Theoretically robust but empirically invalid? An experimental investigation into tax equivalence
AbstractThe idea that the final distribution of the tax burden (economic incidence) does not depend on the initial distribution of tax liabilities (statutory incidence) is referred to as the Liability Side Equivalence principle. This paper tests this principle in the laboratory and finds that subjects who actually have to pay the tax carry a higher tax burden. It is argued that this violation of Liability Side Equivalence is due to the fact that a change in the distribution of tax liabilities induces a shift in behaviorally relevant social norms. This shift, in turn, affects the impact of the tax. Our results explain some striking empirical observations and have important theoretical and practical implications.
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Bibliographic InfoArticle provided by Springer in its journal Economic Theory.
Volume (Year): 16 (2000)
Issue (Month): 3 ()
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Web page: http://link.springer.de/link/service/journals/00199/index.htm
Other versions of this item:
- Georg Kirchsteiger & Rudolf Kerschbamer, 2000. "Theoretically robust but empirically invalid: an experimental investigation into tax equivalence," ULB Institutional Repository 2013/5903, ULB -- Universite Libre de Bruxelles.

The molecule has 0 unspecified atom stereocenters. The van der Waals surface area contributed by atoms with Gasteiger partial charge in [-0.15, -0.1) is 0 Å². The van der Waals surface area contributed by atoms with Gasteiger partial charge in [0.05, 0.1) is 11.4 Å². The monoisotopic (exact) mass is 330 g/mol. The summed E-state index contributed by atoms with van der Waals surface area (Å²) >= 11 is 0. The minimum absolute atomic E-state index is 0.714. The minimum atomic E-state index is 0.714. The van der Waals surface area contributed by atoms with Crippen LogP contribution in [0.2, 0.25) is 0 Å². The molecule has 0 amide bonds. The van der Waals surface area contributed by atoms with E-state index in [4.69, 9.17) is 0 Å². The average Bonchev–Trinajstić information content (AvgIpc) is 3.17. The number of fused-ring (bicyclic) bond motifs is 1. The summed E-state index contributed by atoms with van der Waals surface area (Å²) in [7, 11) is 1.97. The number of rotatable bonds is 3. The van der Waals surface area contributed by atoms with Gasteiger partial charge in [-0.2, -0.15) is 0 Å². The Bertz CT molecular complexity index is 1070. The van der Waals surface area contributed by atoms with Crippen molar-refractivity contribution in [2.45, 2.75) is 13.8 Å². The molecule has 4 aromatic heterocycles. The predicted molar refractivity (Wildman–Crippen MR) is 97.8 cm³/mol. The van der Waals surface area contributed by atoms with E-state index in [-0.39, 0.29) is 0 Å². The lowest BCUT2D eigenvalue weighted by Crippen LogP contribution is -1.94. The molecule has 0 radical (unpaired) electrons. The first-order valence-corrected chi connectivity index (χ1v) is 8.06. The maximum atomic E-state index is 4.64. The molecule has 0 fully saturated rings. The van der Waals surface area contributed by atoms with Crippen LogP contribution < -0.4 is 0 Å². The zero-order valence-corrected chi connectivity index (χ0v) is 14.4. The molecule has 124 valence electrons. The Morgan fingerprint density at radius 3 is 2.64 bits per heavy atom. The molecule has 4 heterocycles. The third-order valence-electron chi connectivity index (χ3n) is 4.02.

- Rudolf KERSCHBAMER & Georg KIRCHSTEIGER, 1997. "Theoretically Robust But Empirically Invalid? An Experimental Investigation into Tax Equivalence," Vienna Economics Papers vie9704, University of Vienna, Department of Economics.
- H21 - Public Economics - - Taxation, Subsidies, and Revenue - - - Efficiency; Optimal Taxation
- H22 - Public Economics - - Taxation, Subsidies, and Revenue - - - Incidence
- H30 - Public Economics - - Fiscal Policies and Behavior of Economic Agents - - - General
- C91 - Mathematical and Quantitative Methods - - Design of Experiments - - - Laboratory, Individual Behavior
- C92 - Mathematical and Quantitative Methods - - Design of Experiments - - - Laboratory, Group Behavior
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